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Revista Brasileira de Sementes

versión impresa ISSN 0101-3122

Rev. bras. sementes vol.34 no.4 Londrina  2012

http://dx.doi.org/10.1590/S0101-31222012000400004 

Use of densimetric table to improve the quality of commercial castor bean seeds

 

Uso da mesa densimétrica na melhoria da qualidade de sementes comerciais de mamona

 

 

Antônio Lucrécio dos Santos NetoI, *; Maria Laene Moreira de CarvalhoII; João Almir OliveiraII; Antônio Carlos FragaII; Ademária Aparecida de SouzaI

IUniversidade Federal de Alagoas, 57340-970-Arapiraca, AL, Brasil
IIDepartamento de Agricultura, UFLA, Caixa Postal 3037, 37200-000-Lavras, MG, Brasil

 

 


ABSTRACT

Castor bean fruits are already used for biodiesel production but obtaining quality seeds is still a challenge. Seed cleaning improves lot quality but little is known about the effects of upgrading castor bean seed lots on a densimetric table. The objective of this study was to evaluate the influence of cleaning castor bean seed lots on a densimetric table on their physical, physiological and sanitary characteristics. Two commercial lots of the AL Guarani 2002 cultivar, separated into five categories according to their classification on a densimetric table (uncleaned and low, low intermediate, high intermediate and high outlets), were evaluated. Tests for the yield, one-thousand seed weight, germination, seedling emergence, electrical conductivity and seed health were performed. The classification of castor bean seeds on a densimetric table significantly improved the physical, physiological and sanitary quality of commercial seed lots. The physiological response of the different classified lots varied according to their initial weight. Castor bean seeds separated on a densimetric table for the upper outlet showed a better physical, physiological and sanitary quality compared to those for the lower outlet.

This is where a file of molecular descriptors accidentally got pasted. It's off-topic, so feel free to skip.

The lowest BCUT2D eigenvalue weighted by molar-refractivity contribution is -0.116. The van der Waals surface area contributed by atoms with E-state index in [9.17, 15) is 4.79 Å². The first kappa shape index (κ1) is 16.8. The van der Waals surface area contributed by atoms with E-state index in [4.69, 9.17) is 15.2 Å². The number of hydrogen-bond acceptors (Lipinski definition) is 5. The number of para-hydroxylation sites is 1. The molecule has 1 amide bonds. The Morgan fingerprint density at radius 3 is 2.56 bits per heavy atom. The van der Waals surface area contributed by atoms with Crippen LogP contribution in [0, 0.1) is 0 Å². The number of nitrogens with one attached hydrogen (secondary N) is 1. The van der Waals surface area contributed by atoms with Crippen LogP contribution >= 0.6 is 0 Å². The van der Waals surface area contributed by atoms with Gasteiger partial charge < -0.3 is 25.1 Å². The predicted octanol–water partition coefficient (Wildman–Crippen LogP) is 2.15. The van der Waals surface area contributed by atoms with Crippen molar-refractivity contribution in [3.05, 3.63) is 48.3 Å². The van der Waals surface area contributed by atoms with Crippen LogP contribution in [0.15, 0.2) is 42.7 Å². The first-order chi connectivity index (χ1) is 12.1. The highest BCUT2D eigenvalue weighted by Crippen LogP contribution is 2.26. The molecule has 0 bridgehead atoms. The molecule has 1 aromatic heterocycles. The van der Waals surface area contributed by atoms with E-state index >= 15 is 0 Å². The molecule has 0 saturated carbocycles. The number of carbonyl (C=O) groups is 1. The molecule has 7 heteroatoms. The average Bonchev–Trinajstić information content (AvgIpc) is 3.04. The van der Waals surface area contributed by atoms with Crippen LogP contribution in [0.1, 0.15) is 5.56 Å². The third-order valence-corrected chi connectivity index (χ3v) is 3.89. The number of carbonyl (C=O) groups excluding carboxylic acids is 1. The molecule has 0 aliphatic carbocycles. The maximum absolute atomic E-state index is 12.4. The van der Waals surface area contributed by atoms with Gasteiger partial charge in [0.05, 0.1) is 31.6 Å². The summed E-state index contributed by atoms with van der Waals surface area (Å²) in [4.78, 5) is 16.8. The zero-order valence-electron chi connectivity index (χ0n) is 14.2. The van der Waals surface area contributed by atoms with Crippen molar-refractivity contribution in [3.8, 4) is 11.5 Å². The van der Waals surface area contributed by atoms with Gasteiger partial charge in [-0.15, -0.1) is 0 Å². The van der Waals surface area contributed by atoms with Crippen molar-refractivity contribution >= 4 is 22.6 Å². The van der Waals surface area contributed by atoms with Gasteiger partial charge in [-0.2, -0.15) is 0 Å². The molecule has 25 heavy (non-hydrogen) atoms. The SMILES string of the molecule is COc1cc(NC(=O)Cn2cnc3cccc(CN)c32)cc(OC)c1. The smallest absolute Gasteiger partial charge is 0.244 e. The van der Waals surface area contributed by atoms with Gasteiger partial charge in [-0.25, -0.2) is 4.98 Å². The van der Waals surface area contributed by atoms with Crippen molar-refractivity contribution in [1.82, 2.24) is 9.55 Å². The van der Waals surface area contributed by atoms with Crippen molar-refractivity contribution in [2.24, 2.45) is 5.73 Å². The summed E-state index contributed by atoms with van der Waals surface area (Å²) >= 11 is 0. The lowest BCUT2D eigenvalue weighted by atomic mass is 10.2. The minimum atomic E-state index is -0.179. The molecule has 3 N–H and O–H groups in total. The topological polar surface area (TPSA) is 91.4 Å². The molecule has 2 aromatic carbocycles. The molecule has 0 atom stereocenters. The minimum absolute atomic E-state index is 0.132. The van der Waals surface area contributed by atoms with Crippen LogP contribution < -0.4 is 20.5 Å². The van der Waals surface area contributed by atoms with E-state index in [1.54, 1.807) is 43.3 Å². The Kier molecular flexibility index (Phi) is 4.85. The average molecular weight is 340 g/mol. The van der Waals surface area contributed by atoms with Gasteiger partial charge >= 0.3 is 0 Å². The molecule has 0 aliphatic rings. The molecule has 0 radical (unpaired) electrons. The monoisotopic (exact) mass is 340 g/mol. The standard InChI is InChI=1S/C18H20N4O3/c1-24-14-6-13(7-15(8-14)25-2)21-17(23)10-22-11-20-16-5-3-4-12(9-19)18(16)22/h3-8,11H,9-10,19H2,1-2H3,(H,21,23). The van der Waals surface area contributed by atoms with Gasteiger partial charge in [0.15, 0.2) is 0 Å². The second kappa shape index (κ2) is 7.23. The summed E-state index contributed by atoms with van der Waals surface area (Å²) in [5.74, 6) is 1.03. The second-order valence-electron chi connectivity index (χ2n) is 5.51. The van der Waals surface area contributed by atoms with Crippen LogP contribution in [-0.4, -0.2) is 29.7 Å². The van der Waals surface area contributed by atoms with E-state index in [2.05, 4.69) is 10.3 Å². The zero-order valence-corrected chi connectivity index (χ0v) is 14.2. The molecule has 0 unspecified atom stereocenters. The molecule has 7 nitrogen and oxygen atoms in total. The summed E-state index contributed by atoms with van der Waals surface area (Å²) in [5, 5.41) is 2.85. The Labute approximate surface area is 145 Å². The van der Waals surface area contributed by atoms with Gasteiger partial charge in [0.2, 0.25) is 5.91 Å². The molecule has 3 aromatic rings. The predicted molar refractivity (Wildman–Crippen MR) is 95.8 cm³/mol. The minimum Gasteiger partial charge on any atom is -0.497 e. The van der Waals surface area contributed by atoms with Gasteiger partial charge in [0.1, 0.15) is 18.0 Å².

Index terms: Ricinus communis L., cleaning, germination, vigor, seed health.


RESUMO

O uso de bagas de mamona para a produção de biodiesel já é realidade, entretanto, a obtenção de sementes de qualidade ainda é um desafio. O beneficiamento de sementes é uma etapa da produção que visa aprimorar a qualidade do lote, no entanto, pouco se conhece sobre os efeitos do aprimoramento de lotes de sementes de mamona em mesa densimétrica. O trabalho foi realizado com objetivo de avaliar a influência do beneficiamento de lotes de sementes de mamona em mesa densimétrica nos seus atributos físicos, fisiológicos e sanitários. Foram utilizados dois lotes comerciais da cultivar AL Guarany 2002 estratificados em cinco categorias de acordo com sua classificação em mesa densimétrica (alimentação e descargas inferior, inferior intermediária, superior intermediária e superior). Avaliaram-se: rendimento, peso de mil sementes, germinação, emergência de plântulas, condutividade elétrica e teste de sanidade. A classificação de sementes de mamona em mesa densimétrica melhora a qualidade física, fisiológica e sanitária de lotes comerciais. A resposta fisiológica dos diferentes lotes de sementes de mamona à classificação varia em função de sua densidade inicial. As sementes de mamona classificadas em mesa densimétrica na descarga superior apresentam melhor qualidade física, fisiológica e sanitária em relação àquelas provenientes da descarga inferior.

Termos para indexação: Ricinus communis L., beneficiamento, germinação, vigor, sanidade.


 

 

Introduction

The increase in carbon dioxide emissions in the world and the possible exhaustion of petroleum reserves has resulted in more research and development programs on biomass and energy production, besides the development of raw materials for the chemical industry, as part of a potentially sustainable economy (Silva and Freitas, 2008).

Alternative energy sources drive the development of "clean" energy and place Brazil in an outstanding position due to the country's favorable edaphoclimatic conditions, extensive territory and a variety of plants to grow. The castor bean plant produces oil, which is a raw material for biodiesel production (Holanda, 2004), a fuel derived from animal or plant materials, or for use in the chemical industry (Freire, 2001).